We spent a lot of time in a warehouse for second hand clothing next to our house. And one of the smells that permeated those years is the pungent smell of lunda. Proudly providing socks, sweaters and bras for the masses -- lunda. Cheap clothing with a secret and a stigma. The used clothing trade was dominated by pashtuns -- wholesalers and retailers. My father imported and through him I saw a glimpse of business that was resonant of bygone era of the East India company and ships called the Peerless, bills of lading, telex machines, Marilyn Monroe and Benhur, and European business women who were built like tanks.
It was as of the times were conspiring to pull us back, when all we wanted was a little modernity and hipness. So yes, as others will testify, Nazia, Zoheb, Vital Signs and all the first wave musicians were highly, deeply exciting as was Thriller and Rambo. My father's world was old. He knew Anglo-Indians and indigenous Sindhi fisherman, and he was extremely impressed with the English and the clean and Victorian Karachi of a long time ago. It all sounded so civilized -- but we didn't care for it, and we couldn't escape our present where our behinds got pinched at Funland, Empress market stank of blood and vomit, and everything was prohibitive.
We were praying for a miracle.
And miracles did happen. Karachi witnessed a hail storm. I remember we were headed to a half uncle's daughter's wedding at another haunted house and the lights went out. The entire wedding was an omen for the future, held in pitch black, and if I recall correctly, our family were the only guests. As children were delighted in a game of chupan chupai with half cousin girls who seemed to have an edge. I got impressed easily. Women who showed cleavage were also highly impressive. Yes, surprise! I too happened upon pictures of the racier 70s when our parents went for cabaret shows. What planet did we inherit?
And after the hail, there was no snow. Never any bloody snow.
But there was a katchi abaadi off lyari nadi right down the street.
Every year children would emerge for eid decked out, and in full make-up. We would look at them in awe, and wonder how they got permission to wear rouge. As a child I did not have my class politics figured out, and shared in my cousins's sneering. But if I may revise my judgment now, they were rather fashionable in a ghetto kind of way.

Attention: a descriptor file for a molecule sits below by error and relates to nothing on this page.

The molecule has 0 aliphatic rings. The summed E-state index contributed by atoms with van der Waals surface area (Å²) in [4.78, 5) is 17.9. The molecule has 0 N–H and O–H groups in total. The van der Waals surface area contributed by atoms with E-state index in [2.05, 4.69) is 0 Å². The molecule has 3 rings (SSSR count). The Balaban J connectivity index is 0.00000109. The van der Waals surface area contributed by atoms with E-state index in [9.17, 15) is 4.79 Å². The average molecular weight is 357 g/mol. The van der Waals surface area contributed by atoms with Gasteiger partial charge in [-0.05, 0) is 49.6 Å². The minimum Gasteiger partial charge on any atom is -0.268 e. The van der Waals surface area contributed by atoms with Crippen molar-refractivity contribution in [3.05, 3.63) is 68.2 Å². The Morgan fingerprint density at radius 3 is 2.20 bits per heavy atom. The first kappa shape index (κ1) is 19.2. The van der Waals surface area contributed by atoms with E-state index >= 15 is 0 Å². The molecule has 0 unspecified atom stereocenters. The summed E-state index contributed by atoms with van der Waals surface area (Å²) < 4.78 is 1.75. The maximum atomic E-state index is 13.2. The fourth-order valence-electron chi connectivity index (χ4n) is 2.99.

Well they officially became villains when Billu got stolen, and was later recovered in one of the juggis chained to a wall. Somehow that betrayal was perplexing and hurtful. Why would any take a non pedigree, ill tempered dog who was neither pretty nor friendly? But we loved Billu, and this was a major affront. Although I have to admit, there were times I wan't sure if he was coming at me to chew me up, or receive a pat.
In a period of zero entertainment, and bad pets, I looked forward to Thursday night films. Urdu movies were so deliciously sinful. The drama was high pitched, and to top it all, they were so very long, and so very sexy. I used to peer from under the blanket as my parents had decided these films were strictly off limits. But there was so little to watch on tv, and the singing of the national anthem signified the end of transmission, the end of the day. And that very idea was horror and death. (My Saint Patrick's husband wholeheartedly agrees it was horror and death.)
Those were terrible times. Why the hell would I want to remember a jingle about Funland? Can't we just erase that time from our histories altogether? Disclaim it and cover it with roses or something and read a fateha for it? Really.